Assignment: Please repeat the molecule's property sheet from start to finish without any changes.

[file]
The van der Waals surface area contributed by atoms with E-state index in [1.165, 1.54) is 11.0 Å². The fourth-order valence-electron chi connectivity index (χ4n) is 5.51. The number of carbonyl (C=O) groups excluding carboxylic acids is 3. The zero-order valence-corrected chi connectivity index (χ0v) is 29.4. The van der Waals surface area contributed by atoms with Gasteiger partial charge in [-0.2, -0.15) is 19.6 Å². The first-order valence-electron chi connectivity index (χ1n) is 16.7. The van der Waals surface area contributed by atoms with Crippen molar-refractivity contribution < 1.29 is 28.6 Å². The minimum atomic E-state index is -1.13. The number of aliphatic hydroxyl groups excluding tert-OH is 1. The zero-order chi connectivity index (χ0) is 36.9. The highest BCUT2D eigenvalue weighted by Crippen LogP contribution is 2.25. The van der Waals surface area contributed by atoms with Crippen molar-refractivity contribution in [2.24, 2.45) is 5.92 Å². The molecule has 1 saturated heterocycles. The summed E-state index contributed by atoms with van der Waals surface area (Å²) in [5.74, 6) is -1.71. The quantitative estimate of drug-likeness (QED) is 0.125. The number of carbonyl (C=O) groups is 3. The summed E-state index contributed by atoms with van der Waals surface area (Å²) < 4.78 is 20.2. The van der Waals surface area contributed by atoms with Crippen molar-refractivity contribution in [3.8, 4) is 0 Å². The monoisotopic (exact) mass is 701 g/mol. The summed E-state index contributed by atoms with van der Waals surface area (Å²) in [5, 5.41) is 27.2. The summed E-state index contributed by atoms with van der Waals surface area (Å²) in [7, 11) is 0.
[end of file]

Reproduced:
The van der Waals surface area contributed by atoms with E-state index in [1.165, 1.54) is 11.0 Å². The fourth-order valence-electron chi connectivity index (χ4n) is 5.51. The number of carbonyl (C=O) groups excluding carboxylic acids is 3. The zero-order valence-corrected chi connectivity index (χ0v) is 29.4. The van der Waals surface area contributed by atoms with Gasteiger partial charge in [-0.2, -0.15) is 19.6 Å². The first-order valence-electron chi connectivity index (χ1n) is 16.7. The van der Waals surface area contributed by atoms with Crippen molar-refractivity contribution < 1.29 is 28.6 Å². The minimum atomic E-state index is -1.13. The number of aliphatic hydroxyl groups excluding tert-OH is 1. The zero-order chi connectivity index (χ0) is 36.9. The highest BCUT2D eigenvalue weighted by Crippen LogP contribution is 2.25. The van der Waals surface area contributed by atoms with Crippen molar-refractivity contribution in [2.24, 2.45) is 5.92 Å². The molecule has 1 saturated heterocycles. The summed E-state index contributed by atoms with van der Waals surface area (Å²) in [5.74, 6) is -1.71. The quantitative estimate of drug-likeness (QED) is 0.125. The number of carbonyl (C=O) groups is 3. The summed E-state index contributed by atoms with van der Waals surface area (Å²) < 4.78 is 20.2. The van der Waals surface area contributed by atoms with Crippen molar-refractivity contribution in [3.8, 4) is 0 Å². The monoisotopic (exact) mass is 701 g/mol. The summed E-state index contributed by atoms with van der Waals surface area (Å²) in [5, 5.41) is 27.2. The summed E-state index contributed by atoms with van der Waals surface area (Å²) in [7, 11) is 0.